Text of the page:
Nov. 27, 2015 SIGN IN | REGISTER

Politics Could Force Too-Hasty Withdrawal of U.S. From Iraq

In 1966, Republican Sen. George Aiken (Vt.) famously advised President Lyndon Johnson to “declare victory and get out” of Vietnam. There’s a danger that this will become U.S. policy in Iraq and lead to a too-early withdrawal of American troops and disaster in the Middle East.

In his speech last week at the Naval Academy — perhaps his most effective yet on the Iraq war — President Bush declared once again that he has no such intention.

“We will never accept anything less than complete victory,” he said, and defined victory as the time “when the terrorists and Saddamists can no longer threaten Iraq’s democracy, when the Iraqi security forces can provide for the safety of their own citizens and when Iraq is not a safe haven for terrorists to plot new attacks on our nation.”

I believe Bush means what he says. He warned that “there will be tough days ahead” and added “if our military leaders tell me we need more troops, I will send them.”

And yet, Bush, his military commanders and Secretary of State Condoleezza Rice are all sending signals that the buildup of Iraqi security forces will allow substantial troop reductions over the next year, down from the current 157,000 on hand to secure the Dec. 15 Iraqi elections to the normal level of 138,000 and possibly below 100,000 by the end of next year.

Administration officials all hasten to say that U.S. troop levels depend on “conditions on the ground” and that there will be no “artificial” deadlines or timetables.

Still, political pressures are such that optimistic projections can harden into expectations and cause the administration to overestimate the readiness of Iraqi security forces in order to meet them.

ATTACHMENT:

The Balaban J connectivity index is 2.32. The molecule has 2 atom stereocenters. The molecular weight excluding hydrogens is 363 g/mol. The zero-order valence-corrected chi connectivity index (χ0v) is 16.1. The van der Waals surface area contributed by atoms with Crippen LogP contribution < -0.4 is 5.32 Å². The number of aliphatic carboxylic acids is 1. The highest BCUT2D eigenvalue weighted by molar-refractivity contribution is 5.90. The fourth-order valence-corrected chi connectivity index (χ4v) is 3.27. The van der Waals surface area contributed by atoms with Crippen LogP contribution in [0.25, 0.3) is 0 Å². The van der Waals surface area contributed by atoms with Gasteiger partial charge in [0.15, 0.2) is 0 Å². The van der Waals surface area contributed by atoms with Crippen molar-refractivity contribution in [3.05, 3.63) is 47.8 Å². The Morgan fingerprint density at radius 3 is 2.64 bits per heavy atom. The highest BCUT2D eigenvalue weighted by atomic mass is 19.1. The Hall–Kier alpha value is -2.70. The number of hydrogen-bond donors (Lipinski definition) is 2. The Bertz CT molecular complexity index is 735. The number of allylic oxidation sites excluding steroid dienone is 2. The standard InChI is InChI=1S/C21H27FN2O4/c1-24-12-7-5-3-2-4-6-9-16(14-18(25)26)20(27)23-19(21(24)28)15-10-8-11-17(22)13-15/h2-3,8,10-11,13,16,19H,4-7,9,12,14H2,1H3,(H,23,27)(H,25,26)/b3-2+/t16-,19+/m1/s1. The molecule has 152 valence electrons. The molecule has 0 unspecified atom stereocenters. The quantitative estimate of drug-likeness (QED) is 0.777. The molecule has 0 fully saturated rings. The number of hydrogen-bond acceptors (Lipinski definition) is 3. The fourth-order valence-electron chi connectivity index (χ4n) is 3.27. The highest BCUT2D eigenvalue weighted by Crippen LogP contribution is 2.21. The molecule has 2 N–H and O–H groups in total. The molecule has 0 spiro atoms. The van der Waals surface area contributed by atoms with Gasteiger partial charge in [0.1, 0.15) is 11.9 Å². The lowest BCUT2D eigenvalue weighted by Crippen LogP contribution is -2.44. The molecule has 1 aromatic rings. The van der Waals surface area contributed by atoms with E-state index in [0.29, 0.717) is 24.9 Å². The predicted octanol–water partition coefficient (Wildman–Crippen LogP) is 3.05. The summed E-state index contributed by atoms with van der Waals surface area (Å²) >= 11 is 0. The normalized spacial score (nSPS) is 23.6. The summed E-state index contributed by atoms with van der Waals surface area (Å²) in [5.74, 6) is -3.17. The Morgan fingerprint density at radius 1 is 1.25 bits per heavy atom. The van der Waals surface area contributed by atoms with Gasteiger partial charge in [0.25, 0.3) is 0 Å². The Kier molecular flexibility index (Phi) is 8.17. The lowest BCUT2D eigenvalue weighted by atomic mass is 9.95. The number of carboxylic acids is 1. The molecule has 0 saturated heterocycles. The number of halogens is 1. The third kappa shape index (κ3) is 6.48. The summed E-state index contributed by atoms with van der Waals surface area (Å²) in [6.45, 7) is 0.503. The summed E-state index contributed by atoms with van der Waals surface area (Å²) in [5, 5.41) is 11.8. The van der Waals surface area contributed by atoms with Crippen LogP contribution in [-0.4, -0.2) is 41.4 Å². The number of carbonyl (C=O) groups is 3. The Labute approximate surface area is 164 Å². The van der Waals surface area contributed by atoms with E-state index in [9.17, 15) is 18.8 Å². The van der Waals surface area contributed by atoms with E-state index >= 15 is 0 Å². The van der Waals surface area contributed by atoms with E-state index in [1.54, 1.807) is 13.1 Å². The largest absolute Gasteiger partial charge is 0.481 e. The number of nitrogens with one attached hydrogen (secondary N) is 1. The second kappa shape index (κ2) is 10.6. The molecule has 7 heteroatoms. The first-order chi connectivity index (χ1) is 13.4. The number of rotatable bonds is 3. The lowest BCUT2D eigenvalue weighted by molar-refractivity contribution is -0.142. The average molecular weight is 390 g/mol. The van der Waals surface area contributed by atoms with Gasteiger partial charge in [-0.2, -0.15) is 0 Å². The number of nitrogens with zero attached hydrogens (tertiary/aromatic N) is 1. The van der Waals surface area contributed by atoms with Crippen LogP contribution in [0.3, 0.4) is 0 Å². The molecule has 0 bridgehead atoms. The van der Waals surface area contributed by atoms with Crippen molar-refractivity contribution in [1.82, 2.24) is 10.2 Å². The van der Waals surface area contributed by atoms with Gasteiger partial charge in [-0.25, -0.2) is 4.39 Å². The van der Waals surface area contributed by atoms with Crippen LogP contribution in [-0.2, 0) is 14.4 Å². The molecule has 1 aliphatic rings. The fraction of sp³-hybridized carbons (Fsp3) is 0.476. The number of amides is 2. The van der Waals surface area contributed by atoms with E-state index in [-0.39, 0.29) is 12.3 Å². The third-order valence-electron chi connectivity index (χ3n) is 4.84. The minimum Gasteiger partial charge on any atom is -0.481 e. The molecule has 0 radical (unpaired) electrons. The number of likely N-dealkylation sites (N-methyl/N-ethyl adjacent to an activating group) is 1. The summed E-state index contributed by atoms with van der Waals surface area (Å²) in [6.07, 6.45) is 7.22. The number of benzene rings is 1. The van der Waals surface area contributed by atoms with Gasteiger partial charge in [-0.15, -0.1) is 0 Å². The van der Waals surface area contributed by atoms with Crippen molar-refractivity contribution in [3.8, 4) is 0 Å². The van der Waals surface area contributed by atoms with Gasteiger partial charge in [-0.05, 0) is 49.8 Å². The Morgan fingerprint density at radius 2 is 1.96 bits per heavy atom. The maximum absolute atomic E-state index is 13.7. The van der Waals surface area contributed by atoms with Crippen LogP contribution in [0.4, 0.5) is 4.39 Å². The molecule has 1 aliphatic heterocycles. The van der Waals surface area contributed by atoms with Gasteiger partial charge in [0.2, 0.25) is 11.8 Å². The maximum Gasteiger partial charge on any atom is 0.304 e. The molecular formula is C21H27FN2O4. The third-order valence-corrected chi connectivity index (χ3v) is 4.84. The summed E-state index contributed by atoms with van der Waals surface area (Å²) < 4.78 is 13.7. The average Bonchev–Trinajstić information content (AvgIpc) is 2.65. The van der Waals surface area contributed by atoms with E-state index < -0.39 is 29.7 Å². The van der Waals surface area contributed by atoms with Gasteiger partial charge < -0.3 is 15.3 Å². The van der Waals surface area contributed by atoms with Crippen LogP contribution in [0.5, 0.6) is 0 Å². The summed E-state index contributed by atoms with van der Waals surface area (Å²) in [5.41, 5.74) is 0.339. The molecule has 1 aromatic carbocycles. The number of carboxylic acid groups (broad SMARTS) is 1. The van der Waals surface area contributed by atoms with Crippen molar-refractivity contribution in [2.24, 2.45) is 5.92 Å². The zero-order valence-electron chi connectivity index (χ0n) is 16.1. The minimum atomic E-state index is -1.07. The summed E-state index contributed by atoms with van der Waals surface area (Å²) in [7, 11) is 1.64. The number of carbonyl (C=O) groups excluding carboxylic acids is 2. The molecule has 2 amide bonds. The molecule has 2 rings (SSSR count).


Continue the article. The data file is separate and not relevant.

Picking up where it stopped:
The enemy in Iraq can be expected to mount furious attacks in the next two weeks to undermine the elections and further deflate American morale, possibly seeking to duplicate the 1968 Tet Offensive in Vietnam, but afterward it might well lay low, saving its resources for the time when U.S. troop levels are reduced.

As Sen. Joe Lieberman (D-Conn.) said in his courageous defense of the war effort last week, “almost all of the progress in Iraq and throughout the Middle East will be lost if [U.S.] forces are withdrawn faster than the Iraqi military is capable of securing the country.”

Like administration officials, he said the Iraqi forces are making surprising progress and that “if all goes well, I believe we can have a much smaller American military presence there by the end of 2006 or in 2007.” But he added that, “it is also likely that our presence will have to be significant in Iraq or nearby for years to come.”

Lieberman said he was concerned that members of his own party were more interested in attacking Bush than in winning a victory in Iraq and that Republicans “are more worried about whether the war will bring them down in next November’s elections.”

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